Professor Susan McKenna Lawlor
Susan McKenna_Lawlor is Emeritus Professor at Maynooth University. She is also founder and Managing Director of Space Technology Ireland Ltd (STIL) which builds instrumentation for space missions. She has been involved with various experiments flown on European Space Agency, NASA as well as Chinese, Indian and Russian Space Agency missions.
Her presentation covered the very exciting Rosetta mission, a robotic space probe, launched in 2004 which landed on the 67P comet last November. An astonishing achievement considering the comet is 520 million kms from earth and travelling 40 times faster than a speeding bullet while spinning furiously!
For Rosetta, her company designed, constructed and tested the onboard Electrical Support System (ESS). This system plays a key role in passing commands and data between the Rosetta spacecraft and the instruments on the Lander probe. Since the success of the Lander depends on the successful acquisition of scientific data from the comet nucleus, the ESS is mission critical hardware. Unfortunately, the Lander 'bounced' on landing and is currently in the shadow of a rockface and as it doesn't receive sufficient sunlight to to power it's cells, the decision was taken to put it into hibernation. There is a small chance the Lander will get some sunlight later this year as the comet nears the sun. In the meantime the Rosetta spacecraft continues to collect valuable data as it conducts fly-bys.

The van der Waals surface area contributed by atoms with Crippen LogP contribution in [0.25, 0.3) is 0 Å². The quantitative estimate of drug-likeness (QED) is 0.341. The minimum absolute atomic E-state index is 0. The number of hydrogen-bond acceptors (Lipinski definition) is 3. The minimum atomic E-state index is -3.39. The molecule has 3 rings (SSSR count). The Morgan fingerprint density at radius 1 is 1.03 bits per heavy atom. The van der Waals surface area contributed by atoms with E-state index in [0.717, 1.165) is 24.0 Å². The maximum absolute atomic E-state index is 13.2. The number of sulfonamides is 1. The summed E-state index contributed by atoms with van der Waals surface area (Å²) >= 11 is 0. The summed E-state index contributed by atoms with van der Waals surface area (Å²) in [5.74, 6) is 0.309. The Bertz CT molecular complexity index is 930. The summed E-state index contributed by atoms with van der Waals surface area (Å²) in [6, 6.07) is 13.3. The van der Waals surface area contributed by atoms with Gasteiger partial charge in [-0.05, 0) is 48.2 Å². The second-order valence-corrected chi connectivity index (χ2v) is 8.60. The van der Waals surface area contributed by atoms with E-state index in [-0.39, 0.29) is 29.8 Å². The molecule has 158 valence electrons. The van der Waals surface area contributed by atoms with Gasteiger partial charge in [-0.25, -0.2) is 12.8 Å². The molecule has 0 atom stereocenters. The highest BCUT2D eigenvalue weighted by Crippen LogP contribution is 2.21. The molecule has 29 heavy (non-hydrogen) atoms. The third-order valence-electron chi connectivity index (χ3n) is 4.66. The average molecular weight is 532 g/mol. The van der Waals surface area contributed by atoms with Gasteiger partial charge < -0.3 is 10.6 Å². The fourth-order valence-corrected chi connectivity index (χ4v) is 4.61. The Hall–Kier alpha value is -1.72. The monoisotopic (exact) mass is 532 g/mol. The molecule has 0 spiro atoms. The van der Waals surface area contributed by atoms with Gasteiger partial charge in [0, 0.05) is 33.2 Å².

By gathering information from the comet, it is hoped that the Rosetta mission will provide important insights into the formation of our solar system. "Comets have preserved a record of the early history of the solar system some 4.6bn years ago because they spend almost all of their lifetime in a 'deep freeze' at about one light year distance from the sun," Susan explained to us. "Due to a chance gravitational wobble a comet can be deflected into the inner solar system. It is very exciting to have such a unique opportunity to study materials that drove the evolution of the solar system."
We were honoured to have such a distinguished speaker who explained in a very clear and intersting way how such an important mission was conceived and is being conducted and the critical part Irish technology is playing in its success.